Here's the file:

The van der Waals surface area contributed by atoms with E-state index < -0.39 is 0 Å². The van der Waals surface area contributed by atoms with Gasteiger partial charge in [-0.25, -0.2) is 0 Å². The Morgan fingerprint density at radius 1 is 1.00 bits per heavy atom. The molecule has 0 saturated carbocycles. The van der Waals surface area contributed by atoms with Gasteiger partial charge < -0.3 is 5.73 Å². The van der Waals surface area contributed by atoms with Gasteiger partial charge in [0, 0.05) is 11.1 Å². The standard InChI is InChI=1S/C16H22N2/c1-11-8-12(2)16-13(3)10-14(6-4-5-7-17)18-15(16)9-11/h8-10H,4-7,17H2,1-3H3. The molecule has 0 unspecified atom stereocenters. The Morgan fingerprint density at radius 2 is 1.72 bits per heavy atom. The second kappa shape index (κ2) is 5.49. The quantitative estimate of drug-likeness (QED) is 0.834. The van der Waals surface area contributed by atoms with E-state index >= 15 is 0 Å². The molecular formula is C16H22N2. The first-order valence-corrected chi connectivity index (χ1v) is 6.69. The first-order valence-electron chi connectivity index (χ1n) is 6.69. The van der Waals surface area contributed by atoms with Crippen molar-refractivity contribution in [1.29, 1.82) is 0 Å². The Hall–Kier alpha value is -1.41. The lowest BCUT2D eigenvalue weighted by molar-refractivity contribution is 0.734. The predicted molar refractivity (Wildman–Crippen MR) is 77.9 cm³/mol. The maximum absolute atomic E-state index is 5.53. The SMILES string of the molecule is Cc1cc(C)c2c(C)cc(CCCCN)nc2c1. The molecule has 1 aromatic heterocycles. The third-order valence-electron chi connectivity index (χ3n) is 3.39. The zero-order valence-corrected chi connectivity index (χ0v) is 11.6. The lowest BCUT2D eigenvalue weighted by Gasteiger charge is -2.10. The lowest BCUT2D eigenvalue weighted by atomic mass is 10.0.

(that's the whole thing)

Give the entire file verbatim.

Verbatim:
The van der Waals surface area contributed by atoms with E-state index < -0.39 is 0 Å². The van der Waals surface area contributed by atoms with Gasteiger partial charge in [-0.25, -0.2) is 0 Å². The Morgan fingerprint density at radius 1 is 1.00 bits per heavy atom. The molecule has 0 saturated carbocycles. The van der Waals surface area contributed by atoms with Gasteiger partial charge < -0.3 is 5.73 Å². The van der Waals surface area contributed by atoms with Gasteiger partial charge in [0, 0.05) is 11.1 Å². The standard InChI is InChI=1S/C16H22N2/c1-11-8-12(2)16-13(3)10-14(6-4-5-7-17)18-15(16)9-11/h8-10H,4-7,17H2,1-3H3. The molecule has 0 unspecified atom stereocenters. The Morgan fingerprint density at radius 2 is 1.72 bits per heavy atom. The second kappa shape index (κ2) is 5.49. The quantitative estimate of drug-likeness (QED) is 0.834. The van der Waals surface area contributed by atoms with E-state index >= 15 is 0 Å². The molecular formula is C16H22N2. The first-order valence-corrected chi connectivity index (χ1v) is 6.69. The first-order valence-electron chi connectivity index (χ1n) is 6.69. The van der Waals surface area contributed by atoms with Crippen molar-refractivity contribution in [1.29, 1.82) is 0 Å². The Hall–Kier alpha value is -1.41. The lowest BCUT2D eigenvalue weighted by molar-refractivity contribution is 0.734. The predicted molar refractivity (Wildman–Crippen MR) is 77.9 cm³/mol. The maximum absolute atomic E-state index is 5.53. The SMILES string of the molecule is Cc1cc(C)c2c(C)cc(CCCCN)nc2c1. The molecule has 1 aromatic heterocycles. The third-order valence-electron chi connectivity index (χ3n) is 3.39. The zero-order valence-corrected chi connectivity index (χ0v) is 11.6. The lowest BCUT2D eigenvalue weighted by Gasteiger charge is -2.10. The lowest BCUT2D eigenvalue weighted by atomic mass is 10.0.